Aerospace vehicles flying at supersonic and hypersonic speeds are subject to increased wall heating rates caused by viscous friction with the gas environment. This extra heat is commonly referred to as convective aerodynamic heating. In wall-modeled large-eddy simulations, the near-wall region of the flow is not resolved by the computational grid. As a result, the effects of aerodynamic heating need to be modeled using a large-eddy simulation wall model. In this investigation, wall-modeled large-eddy simulations of turbulent high-speed flows are performed to address this issue. In particular, an equilibrium wall model is employed in high-speed turbulent Couette flows subject to different combinations of thermal boundary conditions and grid sizes as well as in transitional hypersonic boundary layers interacting with incident shock waves. Specifically, the wall-modeled large-eddy simulations of the Couette flow configuration demonstrate that the shear-stress and heat-flux predictions made by the wall model show only a small sensitivity to the grid resolution even in the most adverse case where aerodynamic heating prevails near the wall and generates a sharp temperature peak there. Additionally, the simulations indicate that the wall model predicts shear stresses and heat fluxes that are mostly proportional to the near-wall velocity in a manner that resembles an approximate power law. In the wall-modeled large-eddy simulation of hypersonic boundary-layer/shock-wave interaction, the model is tested against direct numerical simulations and experiments. It is shown to correctly capture aerodynamic heating and the overall heat transfer rate around the shock-impingement zone, despite the fact that the adverse pressure gradients in that region may involve nonequilibrium effects.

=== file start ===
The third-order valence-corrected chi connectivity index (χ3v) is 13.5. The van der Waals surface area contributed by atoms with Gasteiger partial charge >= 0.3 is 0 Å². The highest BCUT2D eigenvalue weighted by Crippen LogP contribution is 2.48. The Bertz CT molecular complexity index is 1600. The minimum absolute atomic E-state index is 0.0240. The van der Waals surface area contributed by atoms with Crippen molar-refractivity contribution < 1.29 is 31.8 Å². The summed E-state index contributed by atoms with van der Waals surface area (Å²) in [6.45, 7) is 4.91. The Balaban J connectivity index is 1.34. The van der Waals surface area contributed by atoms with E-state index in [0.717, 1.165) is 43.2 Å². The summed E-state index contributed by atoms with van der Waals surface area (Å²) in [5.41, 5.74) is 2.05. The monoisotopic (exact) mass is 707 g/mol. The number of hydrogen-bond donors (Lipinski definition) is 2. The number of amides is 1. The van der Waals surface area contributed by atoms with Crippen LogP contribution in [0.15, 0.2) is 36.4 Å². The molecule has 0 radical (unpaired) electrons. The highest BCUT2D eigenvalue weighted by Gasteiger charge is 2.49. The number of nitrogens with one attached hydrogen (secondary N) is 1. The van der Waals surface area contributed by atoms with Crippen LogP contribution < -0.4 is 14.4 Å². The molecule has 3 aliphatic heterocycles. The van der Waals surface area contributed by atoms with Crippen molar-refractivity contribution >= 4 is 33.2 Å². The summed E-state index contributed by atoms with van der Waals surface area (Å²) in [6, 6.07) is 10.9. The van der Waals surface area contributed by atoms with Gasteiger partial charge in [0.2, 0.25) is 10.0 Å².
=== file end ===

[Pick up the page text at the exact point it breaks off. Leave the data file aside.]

All Science Journal Classification (ASJC) codes
- Aerospace Engineering